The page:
Cedar Crest on Museum's Annual Historic Tour
The South Reporter, September 17, 1992
by Lois Swanee




On September 26 the Museum will sponsor our annual historic tour of the county this time to Red Banks and Byhalia. One of the homes we will visit will be Cedar Crest, circa 1853, which is the home of Mrs. Reeves Power and her family. Her son, Shelby Power, will be our host.

The Treaty of Dancing Rabbit with the Chickasaw Nation opened most of north Mississippi for settlement. The treaty allowed any Indian who wished to remain to claim a section of land. An Indian named Noyea was granted the property on which Cedar Crest is now situated. Captain G.C. Adams bought the land and in 1848 began construction on Cedar Crest. In 1853 the property was sold to James Wells.

Cedar Crest contains approximately 2500 square feet and was patterned after a dollhouse owned by Captain G.C. Adam's daughter. The lumber was cut on the property and air dried. The ceilings are 14 feet high. The windows and doors permit cross ventilation, which was so important in the South in those days. Handplaned boards and handmade square headed nails were used in the construction. Sills were hand hewn trees. The walls are cross braced and covered with split laths made of green lumber. The green lumber was used so the moisture would not be soaked out of the mortar mix. Doors are pegged construction. The two chimneys each provided fireplaces to heat three rooms.

The original kitchen was on the south side behind the oldest room in the house. The oldest room, which is now used for storage, was Captain Adam's original schoolroom. The original ceiling, painted with blue calcimine paint is visible in places.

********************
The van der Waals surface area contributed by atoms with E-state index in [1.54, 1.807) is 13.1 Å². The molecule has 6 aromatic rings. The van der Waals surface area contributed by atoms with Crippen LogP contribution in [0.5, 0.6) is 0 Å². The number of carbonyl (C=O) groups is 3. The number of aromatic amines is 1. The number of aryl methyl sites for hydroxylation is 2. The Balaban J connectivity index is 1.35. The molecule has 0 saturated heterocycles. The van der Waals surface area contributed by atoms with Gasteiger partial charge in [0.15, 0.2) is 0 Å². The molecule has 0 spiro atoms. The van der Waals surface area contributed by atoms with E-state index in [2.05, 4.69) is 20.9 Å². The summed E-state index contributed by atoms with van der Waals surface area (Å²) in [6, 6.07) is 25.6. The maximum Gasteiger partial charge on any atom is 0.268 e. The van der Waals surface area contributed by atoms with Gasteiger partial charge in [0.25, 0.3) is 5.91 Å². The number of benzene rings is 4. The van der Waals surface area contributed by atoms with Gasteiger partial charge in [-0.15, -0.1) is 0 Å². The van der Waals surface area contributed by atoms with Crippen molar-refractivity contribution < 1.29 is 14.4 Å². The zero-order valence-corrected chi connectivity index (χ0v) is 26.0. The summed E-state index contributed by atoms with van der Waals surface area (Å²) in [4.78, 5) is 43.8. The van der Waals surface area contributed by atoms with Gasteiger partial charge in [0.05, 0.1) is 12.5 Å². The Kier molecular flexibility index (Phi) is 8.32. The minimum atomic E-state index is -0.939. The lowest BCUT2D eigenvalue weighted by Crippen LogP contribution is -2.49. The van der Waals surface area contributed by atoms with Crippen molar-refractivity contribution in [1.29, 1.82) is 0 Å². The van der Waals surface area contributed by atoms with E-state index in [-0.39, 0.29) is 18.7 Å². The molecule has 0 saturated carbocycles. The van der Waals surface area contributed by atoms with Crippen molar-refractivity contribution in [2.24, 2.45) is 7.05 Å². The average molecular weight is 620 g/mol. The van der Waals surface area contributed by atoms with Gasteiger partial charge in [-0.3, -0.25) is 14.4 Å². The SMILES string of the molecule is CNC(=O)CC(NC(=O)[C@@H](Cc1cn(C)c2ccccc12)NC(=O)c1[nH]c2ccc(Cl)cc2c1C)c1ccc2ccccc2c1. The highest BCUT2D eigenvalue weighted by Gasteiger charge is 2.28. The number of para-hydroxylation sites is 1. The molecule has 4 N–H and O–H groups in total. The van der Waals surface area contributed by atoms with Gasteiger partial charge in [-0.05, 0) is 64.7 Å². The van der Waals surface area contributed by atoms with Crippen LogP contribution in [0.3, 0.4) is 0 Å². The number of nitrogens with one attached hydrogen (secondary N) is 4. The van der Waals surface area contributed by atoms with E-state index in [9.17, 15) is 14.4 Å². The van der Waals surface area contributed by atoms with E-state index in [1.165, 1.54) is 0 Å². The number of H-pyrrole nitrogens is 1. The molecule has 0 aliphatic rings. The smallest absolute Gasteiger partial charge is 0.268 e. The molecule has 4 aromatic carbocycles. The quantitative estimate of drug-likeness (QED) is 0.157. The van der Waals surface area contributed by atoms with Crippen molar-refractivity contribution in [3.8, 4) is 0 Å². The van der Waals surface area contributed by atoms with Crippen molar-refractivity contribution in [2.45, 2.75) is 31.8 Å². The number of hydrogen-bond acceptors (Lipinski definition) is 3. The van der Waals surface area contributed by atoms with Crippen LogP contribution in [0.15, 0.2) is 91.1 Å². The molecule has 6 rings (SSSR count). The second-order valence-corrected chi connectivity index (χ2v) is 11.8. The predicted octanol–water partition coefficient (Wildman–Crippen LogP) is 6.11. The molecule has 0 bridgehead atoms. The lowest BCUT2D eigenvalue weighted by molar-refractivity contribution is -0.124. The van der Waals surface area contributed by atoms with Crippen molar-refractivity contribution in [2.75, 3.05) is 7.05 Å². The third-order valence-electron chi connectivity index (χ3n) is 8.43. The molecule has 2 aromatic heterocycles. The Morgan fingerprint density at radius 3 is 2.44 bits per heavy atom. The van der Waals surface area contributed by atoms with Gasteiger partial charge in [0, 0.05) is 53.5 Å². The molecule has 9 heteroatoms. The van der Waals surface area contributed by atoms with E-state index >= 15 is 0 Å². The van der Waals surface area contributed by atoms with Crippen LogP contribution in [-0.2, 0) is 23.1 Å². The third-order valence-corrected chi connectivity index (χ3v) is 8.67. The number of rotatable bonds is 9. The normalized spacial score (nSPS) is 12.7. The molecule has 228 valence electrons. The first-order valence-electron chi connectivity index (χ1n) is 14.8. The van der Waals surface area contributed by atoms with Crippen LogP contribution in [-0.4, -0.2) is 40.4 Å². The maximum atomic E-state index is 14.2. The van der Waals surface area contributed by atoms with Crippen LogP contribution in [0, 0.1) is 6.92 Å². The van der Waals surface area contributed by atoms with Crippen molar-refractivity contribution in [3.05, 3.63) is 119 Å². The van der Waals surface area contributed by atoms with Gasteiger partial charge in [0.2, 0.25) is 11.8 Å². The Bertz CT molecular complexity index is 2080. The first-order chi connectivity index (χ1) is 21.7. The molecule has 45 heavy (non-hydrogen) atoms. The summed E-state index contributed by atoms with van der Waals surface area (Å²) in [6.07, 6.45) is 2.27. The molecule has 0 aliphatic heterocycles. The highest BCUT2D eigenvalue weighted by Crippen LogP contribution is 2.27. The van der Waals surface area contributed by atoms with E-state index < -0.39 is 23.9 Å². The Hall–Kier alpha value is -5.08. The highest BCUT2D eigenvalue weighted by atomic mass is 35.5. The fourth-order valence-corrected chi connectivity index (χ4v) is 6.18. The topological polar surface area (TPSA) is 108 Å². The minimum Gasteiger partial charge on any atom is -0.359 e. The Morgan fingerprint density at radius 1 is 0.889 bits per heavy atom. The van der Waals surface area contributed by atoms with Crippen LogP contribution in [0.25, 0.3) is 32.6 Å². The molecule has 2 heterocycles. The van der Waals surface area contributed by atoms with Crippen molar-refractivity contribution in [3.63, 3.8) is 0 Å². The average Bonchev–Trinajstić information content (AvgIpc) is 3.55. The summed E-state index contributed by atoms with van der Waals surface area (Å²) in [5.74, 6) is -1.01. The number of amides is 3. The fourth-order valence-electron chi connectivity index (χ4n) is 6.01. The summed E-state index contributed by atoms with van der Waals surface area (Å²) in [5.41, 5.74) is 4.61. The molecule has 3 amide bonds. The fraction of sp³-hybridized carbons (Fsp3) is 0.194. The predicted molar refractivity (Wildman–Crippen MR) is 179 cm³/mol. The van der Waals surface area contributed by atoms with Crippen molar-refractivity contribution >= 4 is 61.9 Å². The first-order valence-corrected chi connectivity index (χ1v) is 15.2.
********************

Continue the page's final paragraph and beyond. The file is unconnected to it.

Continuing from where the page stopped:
During the Civil War, Cedar Crest was used at various times as a place for sick and wounded soldiers to recover. Hospitals were all but non-existent at that time. One of the soldiers who recuperated there returned after peace was declared and married his nurse, a daughter of the Wells.

When General Grant was headquartered in Holly Springs, various units were quartered in the homes around the area. Officers took over Cedar Crest while the balance of the soldiers and the Wells' family lived in the lower front yard. It was during this time that the need for cooking fuel led to the destruction of the hardwood grove in which the home was located. Considerable scavenging also took place.

The Powers acquired the house between 1873 and 1885 and it has remained in the Power family until this day.

This wonderful historic tour will be Saturday, September 26 at 9 a.m. at the Museum. Reservations must be made in advance to get your name in the picnic basket. The proceeds go to the Museum. Wear your walking boots.

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